Fraud Continues to Grow for Financial Services and Lending Firms, Both Before and During Pandemic
Tuesday, January 26th, 2021
LexisNexis Risk Solutions today released its LexisNexis Risk Solutions 2020 True Cost of Fraud Study: Financial Services & Lending for the United States and Canadian financial services and lending sectors. The research provides a snapshot of pre and post-COVID-19 lockdown fraud trends and spotlights key pain points for these industries. The study reveals that financial services and lending fraud continues to increase and impact firms, particularly those earning more than $10 million in annual revenues.
The cost of fraud pre-COVID-19 among U.S. financial services and lending firms rose 12.8% over the previous reporting period, which covered the first halves of 2018 and 2019 respectively. For every dollar of fraud lost in the pre-COVID period, U.S. financial services and lending companies incurred an average of $3.78 in costs, up from $3.35 since the last edition of the survey. These losses include the transaction face value for which firms are held liable, plus fees and interest incurred, fines and legal fees, labor and investigation costs and external recovery expenses.
Lenders continue to have somewhat higher costs than financial services firms. Lenders alone see an average of $3.90 in costs for every dollar lost to fraud, up from $3.44, a 13.4% increase. Financial services firms incur an average of $3.64 cost per dollar of fraud loss, up from $3.25. This is the first year that Canadian firms participated in the survey: Canadian financial services and lending companies realize an average of $3.46 in costs for every dollar lost to fraud.
Fraud Trends in Financial Services and Lending
- The COVID-19 Effect – The COVID-19 pandemic has had a significantly negative impact on financial services and lending firms. The volume of successful attacks has risen across segments during COVID-19, most dramatically among larger institutions, causing a spike in the cost of fraud. However, the spike may level off or pull back at some point as firms further implement solutions and approaches to adapt to the COVID or post-COVID world.
Both digital and non-digital firms have felt the negative impact of the pandemic, particularly banks and credit lenders that processed Paycheck Payment Program (PPP) applications. The rise in costs largely results from an increase in internal labor and/or external support to detect, investigate and recover losses, particularly for those handling PPP requests.
- Identity Fraud a Top Factor – Identity-based fraud remains a top contributor to fraud losses. While the overall percentage of reported identity-based fraud has remained similar to the previous period, the amount linked to synthetic identity fraud represents 20% of losses this year for mid to large-sized firms.
Account-based fraud remains the top identity-related fraud activity, particularly account takeover. However, the portion attributed to fraudulent new account creation has increased. This could be a result of increased cell phone account fraud.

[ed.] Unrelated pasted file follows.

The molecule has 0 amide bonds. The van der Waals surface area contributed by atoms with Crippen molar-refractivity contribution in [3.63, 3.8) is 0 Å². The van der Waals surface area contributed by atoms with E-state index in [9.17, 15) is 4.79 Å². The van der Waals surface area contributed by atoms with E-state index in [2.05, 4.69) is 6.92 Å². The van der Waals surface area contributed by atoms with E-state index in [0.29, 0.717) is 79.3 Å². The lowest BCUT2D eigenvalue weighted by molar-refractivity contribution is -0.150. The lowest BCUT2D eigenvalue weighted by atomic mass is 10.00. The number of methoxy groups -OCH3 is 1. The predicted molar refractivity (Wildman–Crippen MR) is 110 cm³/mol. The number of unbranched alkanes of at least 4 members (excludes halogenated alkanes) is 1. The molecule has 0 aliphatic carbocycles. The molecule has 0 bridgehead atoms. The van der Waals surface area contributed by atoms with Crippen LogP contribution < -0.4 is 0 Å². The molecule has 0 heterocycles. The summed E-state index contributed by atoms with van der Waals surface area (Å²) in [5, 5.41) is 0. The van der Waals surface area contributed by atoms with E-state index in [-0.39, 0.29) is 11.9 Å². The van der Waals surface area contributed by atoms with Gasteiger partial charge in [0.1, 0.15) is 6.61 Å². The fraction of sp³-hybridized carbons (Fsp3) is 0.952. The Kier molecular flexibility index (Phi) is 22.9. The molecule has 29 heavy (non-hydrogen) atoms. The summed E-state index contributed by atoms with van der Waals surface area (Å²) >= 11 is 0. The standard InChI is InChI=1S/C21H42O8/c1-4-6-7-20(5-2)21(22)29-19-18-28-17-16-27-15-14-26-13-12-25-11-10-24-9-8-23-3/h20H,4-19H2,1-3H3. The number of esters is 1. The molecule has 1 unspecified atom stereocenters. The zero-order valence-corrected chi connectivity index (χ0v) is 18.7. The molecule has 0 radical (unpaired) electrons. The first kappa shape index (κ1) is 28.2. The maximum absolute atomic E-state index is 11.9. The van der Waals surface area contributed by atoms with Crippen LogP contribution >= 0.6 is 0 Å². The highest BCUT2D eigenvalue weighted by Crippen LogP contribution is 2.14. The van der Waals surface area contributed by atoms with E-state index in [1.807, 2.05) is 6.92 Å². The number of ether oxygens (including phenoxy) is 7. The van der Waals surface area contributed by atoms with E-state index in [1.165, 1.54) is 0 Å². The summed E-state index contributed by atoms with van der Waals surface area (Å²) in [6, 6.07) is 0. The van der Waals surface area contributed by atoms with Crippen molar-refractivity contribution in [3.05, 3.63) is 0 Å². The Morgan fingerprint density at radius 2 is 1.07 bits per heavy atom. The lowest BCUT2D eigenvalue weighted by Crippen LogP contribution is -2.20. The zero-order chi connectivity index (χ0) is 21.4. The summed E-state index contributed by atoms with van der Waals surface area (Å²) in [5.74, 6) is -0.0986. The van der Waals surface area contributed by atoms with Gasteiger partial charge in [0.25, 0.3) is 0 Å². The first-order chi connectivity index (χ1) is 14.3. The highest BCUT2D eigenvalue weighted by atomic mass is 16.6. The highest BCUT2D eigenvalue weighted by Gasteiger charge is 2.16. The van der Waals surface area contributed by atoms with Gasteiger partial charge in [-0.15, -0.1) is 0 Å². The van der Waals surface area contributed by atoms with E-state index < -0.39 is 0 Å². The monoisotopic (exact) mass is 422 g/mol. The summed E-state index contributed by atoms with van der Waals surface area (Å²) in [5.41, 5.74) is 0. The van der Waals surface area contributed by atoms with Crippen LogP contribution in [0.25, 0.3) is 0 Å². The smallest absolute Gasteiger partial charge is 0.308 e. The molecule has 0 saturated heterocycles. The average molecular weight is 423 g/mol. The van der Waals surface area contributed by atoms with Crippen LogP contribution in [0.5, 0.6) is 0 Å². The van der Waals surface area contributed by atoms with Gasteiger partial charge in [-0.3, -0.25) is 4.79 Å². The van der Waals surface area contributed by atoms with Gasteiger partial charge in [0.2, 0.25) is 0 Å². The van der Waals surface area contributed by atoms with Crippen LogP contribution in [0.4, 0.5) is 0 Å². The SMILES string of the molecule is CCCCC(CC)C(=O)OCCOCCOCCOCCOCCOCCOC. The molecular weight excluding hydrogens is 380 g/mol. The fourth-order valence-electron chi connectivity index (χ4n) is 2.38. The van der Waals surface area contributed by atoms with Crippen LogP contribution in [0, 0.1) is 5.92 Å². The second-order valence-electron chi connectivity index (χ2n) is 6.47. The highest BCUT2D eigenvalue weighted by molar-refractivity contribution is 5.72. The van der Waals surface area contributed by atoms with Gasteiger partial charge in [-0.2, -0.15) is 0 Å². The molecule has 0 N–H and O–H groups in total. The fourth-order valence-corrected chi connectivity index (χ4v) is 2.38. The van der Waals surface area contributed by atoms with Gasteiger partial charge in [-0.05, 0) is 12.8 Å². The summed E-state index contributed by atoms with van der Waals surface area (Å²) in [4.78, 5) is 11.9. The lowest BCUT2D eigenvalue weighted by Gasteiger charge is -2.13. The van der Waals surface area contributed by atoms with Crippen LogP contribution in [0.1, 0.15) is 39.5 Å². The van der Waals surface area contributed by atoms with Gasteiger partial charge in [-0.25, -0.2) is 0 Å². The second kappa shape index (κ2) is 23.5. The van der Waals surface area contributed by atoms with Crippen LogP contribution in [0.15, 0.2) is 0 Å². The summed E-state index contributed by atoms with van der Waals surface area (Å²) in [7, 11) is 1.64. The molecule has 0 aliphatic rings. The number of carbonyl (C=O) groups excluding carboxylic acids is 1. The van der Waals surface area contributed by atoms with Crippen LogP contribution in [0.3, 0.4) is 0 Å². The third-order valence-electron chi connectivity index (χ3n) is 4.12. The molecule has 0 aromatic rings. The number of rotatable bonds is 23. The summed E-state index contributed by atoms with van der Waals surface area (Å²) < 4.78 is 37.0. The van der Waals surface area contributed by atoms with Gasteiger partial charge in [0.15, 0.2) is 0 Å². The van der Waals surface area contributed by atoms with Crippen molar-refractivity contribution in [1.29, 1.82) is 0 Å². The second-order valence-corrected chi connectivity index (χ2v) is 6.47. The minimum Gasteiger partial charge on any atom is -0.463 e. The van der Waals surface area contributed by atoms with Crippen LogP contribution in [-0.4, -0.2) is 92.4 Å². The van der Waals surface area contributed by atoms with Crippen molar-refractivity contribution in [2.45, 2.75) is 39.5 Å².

- Balancing Fraud Prevention and Customer Friction – Identity verification remains a top challenge with online and mobile channel transactions. Both digital and non-digital firms consider digital identity verification of email, device and phone number data as a particularly increasing challenge.
Non-digital financial services firms that have less investment in digital-based risk mitigation solutions uniquely designed to balance fraud prevention with minimizing customer friction increasingly view balancing customer friction as a mobile channel challenge.
"It's troubling to see the cost of fraud for financial services firms increase year over year, even without COVID-19's influence," said Kimberly Sutherland, vice president, fraud and identity management strategy, LexisNexis Risk Solutions. "Fraud is more complex than ever with various risks occurring simultaneously. If financial services and lending firms want to remain proactive in protecting their environment against fraudulent activity, they should constantly evaluate their defensive posture then adjust accordingly.
"The tools to combat fraud need to access multiple aspects of risk associated with consumer account activity and transactions," Sutherland continued. "The combination of physical and digital identity analysis is essential and a multi-layered solution approach has proven to be most effective for fighting fraud across various channels and transaction types. In the end this approach leads to appropriate levels of friction throughout the customer journey."
The report's findings stem from a comprehensive survey of 500 risk and fraud executives in financial services and lending companies, including retail and commercial banks, credit unions, investments, trusts and wealth management, as well as auto lenders, mortgage companies, finance companies, and non-bank credit card and personal loan issuers.